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I have written a function in XQuery 3.0 (using BaseX) which tests a base sequence against a test sequence, with the goal of determining if the items in the test sequence appear in the same order as the base sequence.

This is best illustrated with an example

E.G. let $baseSequence := ('a','b','c'..'x','y','z')

Tested against

('a','b','c') => true appears in the same order in $baseSequence

('a','b','a') => false is not in the same order in $baseSequence

('c','h','x','y') => true appears in the same order in $baseSequence

I would like to know if there are any improvements on the function I have written for this, or is there a better way of doing this?

declare function local:testOrder($baseSequence, $testSequence, $position) {
    let $itemPosition := 
    if(count($testSequence) = 0) then (32768) else (index-of($baseSequence, head($testSequence)))
  return
    if ($itemPosition > $position) then (
      local:testOrder($baseSequence, tail($testSequence), $itemPosition)
    ) else (
      count($testSequence) = 0
    )
};

(:Test cases:)
let $baseSequence := ('a','b','c','d','e','f','g','h','i','j','k','l','m','n','o','p','q','r','s','t','u','v','w','x','y','z')
let $testAgainst := ('a','c','e','h','w')
return local:testOrder($baseSequence, $testAgainst, 0)

Would return true

let $baseSequence := ('a','b','c','d','e','f','g','h','i','j','k','l','m','n','o','p','q','r','s','t','u','v','w','x','y','z')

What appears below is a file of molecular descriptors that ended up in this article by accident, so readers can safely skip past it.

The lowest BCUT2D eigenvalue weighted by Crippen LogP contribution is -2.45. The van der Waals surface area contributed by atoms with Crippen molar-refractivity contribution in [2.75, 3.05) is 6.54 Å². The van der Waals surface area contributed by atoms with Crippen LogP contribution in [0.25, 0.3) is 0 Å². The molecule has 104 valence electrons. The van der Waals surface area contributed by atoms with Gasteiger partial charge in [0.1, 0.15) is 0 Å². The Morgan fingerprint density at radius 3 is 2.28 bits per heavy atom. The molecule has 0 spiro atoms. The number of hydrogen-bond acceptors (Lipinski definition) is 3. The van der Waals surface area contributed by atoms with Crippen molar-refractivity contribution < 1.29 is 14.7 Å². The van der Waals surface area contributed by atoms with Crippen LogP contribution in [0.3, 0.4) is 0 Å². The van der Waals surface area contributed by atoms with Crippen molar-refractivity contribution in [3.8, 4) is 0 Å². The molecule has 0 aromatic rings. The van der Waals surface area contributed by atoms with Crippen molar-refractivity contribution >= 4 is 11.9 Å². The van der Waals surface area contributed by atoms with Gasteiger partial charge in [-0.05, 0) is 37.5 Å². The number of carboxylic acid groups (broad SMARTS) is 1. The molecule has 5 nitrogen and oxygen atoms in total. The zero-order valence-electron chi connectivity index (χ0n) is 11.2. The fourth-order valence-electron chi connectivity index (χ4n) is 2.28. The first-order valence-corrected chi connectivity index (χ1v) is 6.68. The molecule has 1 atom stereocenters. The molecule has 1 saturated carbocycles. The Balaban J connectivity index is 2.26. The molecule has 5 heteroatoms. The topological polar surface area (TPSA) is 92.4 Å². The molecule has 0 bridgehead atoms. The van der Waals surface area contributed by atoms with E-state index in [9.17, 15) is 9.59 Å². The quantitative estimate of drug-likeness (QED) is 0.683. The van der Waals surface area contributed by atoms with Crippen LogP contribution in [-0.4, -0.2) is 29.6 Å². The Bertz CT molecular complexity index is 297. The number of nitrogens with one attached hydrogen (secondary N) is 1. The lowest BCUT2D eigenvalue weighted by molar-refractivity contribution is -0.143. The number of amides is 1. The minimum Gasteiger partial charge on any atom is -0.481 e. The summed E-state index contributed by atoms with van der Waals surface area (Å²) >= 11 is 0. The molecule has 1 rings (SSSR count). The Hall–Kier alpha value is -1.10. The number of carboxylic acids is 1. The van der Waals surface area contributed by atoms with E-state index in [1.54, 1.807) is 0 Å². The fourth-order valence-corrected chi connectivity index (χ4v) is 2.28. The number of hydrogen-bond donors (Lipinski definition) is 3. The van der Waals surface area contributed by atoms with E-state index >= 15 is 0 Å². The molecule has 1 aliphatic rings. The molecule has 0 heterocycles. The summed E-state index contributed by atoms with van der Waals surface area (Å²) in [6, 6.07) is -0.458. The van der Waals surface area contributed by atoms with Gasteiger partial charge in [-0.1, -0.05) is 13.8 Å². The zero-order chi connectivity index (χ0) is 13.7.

let $testAgainst := ('f','d','l','m','n')
    return local:testOrder($baseSequence, $testAgainst, 0)

Would return false

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There is a more concise possible approach if you, first, convert the test sequence into the corresponding positions in the base sequence, then, substract each position to the next one (replace "ge 0" with "gt 0" if duplicates are not allowed):

declare function local:testOrder2($baseSequence, $testSequence) {
    let $positions := $testSequence ! index-of($baseSequence, .)
    return min(for $pos at $index in tail($positions) return $pos - $positions[$index]) ge 0
};

Your recursive approach will stop at the first disorder detection so, depending on inputs, it might be faster!

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